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My Chicks are 6 months old and no one is laying

post #1 of 5
Thread Starter 

I have 16 girls who were born in April. So far none of them have started laying. I still have them on the starter crumbles because they haven't stated laying. So they get the crumbles, some seeds and some raisins from time to time. All of them seem healthy and happy. I just don't understand why they aren't laying.

 

I also have 4 girls who are 1 1/2 years old and they now only lay once and a while.

 

I am at a lost with all of my girls. Any ideas are so much appreciated.

 

Thanks!!!!

post #2 of 5
Quote:
Originally Posted by Baygirl View Post
 

I have 16 girls who were born in April. So far none of them have started laying. I still have them on the starter crumbles because they haven't stated laying. So they get the crumbles, some seeds and some raisins from time to time. All of them seem healthy and happy. I just don't understand why they aren't laying.

 

I also have 4 girls who are 1 1/2 years old and they now only lay once and a while.

 

I am at a lost with all of my girls. Any ideas are so much appreciated.

 

Thanks!!!!


What breed(s) are your pullets?  Different breeds mature at different rates and while 6 months is an average time when most breeds might start to lay, the actual onset of production can vary up to 7+ months.  Are they showing physical signs of maturing such as the reddening of combs/wattles, giving a "submissive squat", showing interest in nest boxes, etc?  Just as with humans, chickens mature at an individual pace - they will lay when their bodies are ready. 
The hens are slacking as they are at the age where their first big molt is to be expected and, depending on your location, possibly by shortened hours of daylight due to the season change.  While pullets in their first laying cycle will often lay through that winter with no issue, hens that experience a fall molt are less likely to return to good, steady production until the following spring.

Where are we going, and why are we in this hand basket?
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Where are we going, and why are we in this hand basket?
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post #3 of 5
Thread Starter 

I have Wyonettes and Orpingtons. I live in the south near the water. A few of the girls have been molting but not all of them. They are showing signs of maturing. Most of there combs are red. Only a few of them are showing the submissive squat. I just put some golf balls in their nesting boxes to see if any interest but so far none. Our weather has been one week on the cool side and then the next back to warm. I know that can have an effect on things but really just getting a little worried about all of them. If they haven't started laying by the end of November what can I do?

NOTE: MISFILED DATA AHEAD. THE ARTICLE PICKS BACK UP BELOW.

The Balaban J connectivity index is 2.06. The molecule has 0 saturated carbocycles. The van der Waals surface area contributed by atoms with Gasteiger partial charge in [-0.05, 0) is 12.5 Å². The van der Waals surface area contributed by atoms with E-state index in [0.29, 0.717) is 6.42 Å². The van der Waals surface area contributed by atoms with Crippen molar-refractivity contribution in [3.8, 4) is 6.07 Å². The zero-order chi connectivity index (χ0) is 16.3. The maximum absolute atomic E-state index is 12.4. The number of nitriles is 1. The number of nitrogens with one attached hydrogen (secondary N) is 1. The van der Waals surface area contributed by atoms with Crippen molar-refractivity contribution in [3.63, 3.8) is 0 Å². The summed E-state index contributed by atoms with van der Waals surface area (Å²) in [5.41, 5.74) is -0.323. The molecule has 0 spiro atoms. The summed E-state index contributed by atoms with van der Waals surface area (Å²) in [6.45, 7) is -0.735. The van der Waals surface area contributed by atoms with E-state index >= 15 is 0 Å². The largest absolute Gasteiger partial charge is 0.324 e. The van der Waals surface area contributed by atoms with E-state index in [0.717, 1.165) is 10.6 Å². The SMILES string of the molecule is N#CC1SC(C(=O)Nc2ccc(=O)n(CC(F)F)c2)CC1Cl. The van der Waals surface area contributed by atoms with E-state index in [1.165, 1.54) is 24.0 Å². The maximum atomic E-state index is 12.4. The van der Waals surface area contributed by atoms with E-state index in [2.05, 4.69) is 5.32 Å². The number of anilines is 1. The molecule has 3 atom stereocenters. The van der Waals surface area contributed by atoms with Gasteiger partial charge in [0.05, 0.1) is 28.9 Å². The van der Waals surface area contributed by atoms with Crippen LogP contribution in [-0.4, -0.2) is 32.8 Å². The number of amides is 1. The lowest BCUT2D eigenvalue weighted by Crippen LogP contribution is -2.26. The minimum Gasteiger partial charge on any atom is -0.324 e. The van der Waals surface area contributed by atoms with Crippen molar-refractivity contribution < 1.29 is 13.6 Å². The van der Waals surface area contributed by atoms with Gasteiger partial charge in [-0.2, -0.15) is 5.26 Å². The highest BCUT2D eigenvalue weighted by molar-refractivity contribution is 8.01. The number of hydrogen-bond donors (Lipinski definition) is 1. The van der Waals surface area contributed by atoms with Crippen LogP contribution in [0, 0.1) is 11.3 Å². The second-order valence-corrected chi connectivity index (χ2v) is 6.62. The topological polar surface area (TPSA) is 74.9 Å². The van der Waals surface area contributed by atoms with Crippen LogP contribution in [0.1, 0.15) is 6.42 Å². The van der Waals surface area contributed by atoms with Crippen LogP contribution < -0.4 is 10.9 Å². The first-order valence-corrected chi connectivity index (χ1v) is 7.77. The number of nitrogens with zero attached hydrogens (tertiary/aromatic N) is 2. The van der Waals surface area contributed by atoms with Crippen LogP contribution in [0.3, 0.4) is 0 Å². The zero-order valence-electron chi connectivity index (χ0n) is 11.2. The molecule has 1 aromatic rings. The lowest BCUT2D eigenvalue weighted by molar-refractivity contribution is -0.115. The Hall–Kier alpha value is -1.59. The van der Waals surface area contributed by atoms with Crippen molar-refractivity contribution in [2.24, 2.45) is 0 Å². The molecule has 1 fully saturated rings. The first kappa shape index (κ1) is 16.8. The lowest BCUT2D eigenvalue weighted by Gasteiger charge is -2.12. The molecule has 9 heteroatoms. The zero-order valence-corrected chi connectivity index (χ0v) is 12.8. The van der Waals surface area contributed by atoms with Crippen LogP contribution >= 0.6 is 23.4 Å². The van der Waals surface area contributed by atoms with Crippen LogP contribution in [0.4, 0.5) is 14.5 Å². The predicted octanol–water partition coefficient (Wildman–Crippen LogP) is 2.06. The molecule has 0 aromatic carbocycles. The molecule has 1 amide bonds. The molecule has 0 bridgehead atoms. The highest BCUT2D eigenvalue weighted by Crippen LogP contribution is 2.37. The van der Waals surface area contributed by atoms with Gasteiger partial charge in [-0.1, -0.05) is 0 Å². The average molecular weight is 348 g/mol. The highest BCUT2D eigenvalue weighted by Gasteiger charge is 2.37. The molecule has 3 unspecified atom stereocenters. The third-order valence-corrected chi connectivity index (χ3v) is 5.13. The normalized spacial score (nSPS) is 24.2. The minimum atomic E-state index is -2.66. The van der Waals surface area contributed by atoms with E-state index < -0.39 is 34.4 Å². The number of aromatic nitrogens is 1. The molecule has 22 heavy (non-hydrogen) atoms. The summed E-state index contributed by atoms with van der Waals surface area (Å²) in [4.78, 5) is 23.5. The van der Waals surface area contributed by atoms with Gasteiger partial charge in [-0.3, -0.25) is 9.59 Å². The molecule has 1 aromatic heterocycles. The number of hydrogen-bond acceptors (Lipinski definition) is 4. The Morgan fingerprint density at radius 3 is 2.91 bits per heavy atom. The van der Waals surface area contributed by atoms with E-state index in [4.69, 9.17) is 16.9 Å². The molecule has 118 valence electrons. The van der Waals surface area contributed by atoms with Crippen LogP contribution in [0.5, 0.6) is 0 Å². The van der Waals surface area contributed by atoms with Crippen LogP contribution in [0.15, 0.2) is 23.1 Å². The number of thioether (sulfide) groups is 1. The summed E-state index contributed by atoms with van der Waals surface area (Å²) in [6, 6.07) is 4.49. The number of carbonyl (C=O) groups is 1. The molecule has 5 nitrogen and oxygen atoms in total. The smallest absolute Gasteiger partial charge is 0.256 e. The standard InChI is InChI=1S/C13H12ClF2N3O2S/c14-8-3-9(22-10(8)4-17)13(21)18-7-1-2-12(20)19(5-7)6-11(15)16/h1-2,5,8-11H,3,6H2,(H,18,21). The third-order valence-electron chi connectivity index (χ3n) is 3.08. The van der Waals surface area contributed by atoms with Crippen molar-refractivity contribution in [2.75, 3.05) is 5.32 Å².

Thanks!!!!

post #4 of 5
Quote:
Originally Posted by Baygirl View Post
 

I have Wyonettes and Orpingtons. I live in the south near the water. A few of the girls have been molting but not all of them. They are showing signs of maturing. Most of there combs are red. Only a few of them are showing the submissive squat. I just put some golf balls in their nesting boxes to see if any interest but so far none. Our weather has been one week on the cool side and then the next back to warm. I know that can have an effect on things but really just getting a little worried about all of them. If they haven't started laying by the end of November what can I do?

 

Thanks!!!!

You can wait....lol.....sorry, but that's really all you can do.

 

Do you free range? They might be laying out in the range area.

 

 

Signs of onset of lay---I've found the pelvic points to be the most accurate.

Squatting:

If you touch their back they will hunker down on the ground, then shake their tail feathers when they get back up.

This shows they are sexually mature and egg laying is close at hand.

 

Combs and Wattles:

Plump, shiny red - usually means laying.

Shriveled, dryish looking and pale - usually means not laying.

Tho I have found that the combs and wattles can look full and red one minute then pale back out the next due to exertion or excitement, can drive ya nuts when waiting for a pullet to lay!

 

2 bony points(pelvic bones) on either side of vent:

Less than 2 fingertip widths apart usually means not laying.

More than 2 fingertip widths apart usually means laying.

Great article on VENTILATION, one of THE MOST IMPORTANT aspects of coop design.

Fantastic treatise to help decide how much SPACE your chickens need.

 

Chicken math is not just 'addition'...but also should include Division, Multiplication and especially Subtraction!!!

 

Quoting centrarchid:

"Make every effort to understand your chicken's biology and the environment that supports it."

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Great article on VENTILATION, one of THE MOST IMPORTANT aspects of coop design.

Fantastic treatise to help decide how much SPACE your chickens need.

 

Chicken math is not just 'addition'...but also should include Division, Multiplication and especially Subtraction!!!

 

Quoting centrarchid:

"Make every effort to understand your chicken's biology and the environment that supports it."

Reply
post #5 of 5
Thread Starter 

Thanks for your knowledge!!! I don't free range because I have to many hawks. I do have two big runs for them. I will watch for the signs and hope it all works like it should!

 

Thanks again!

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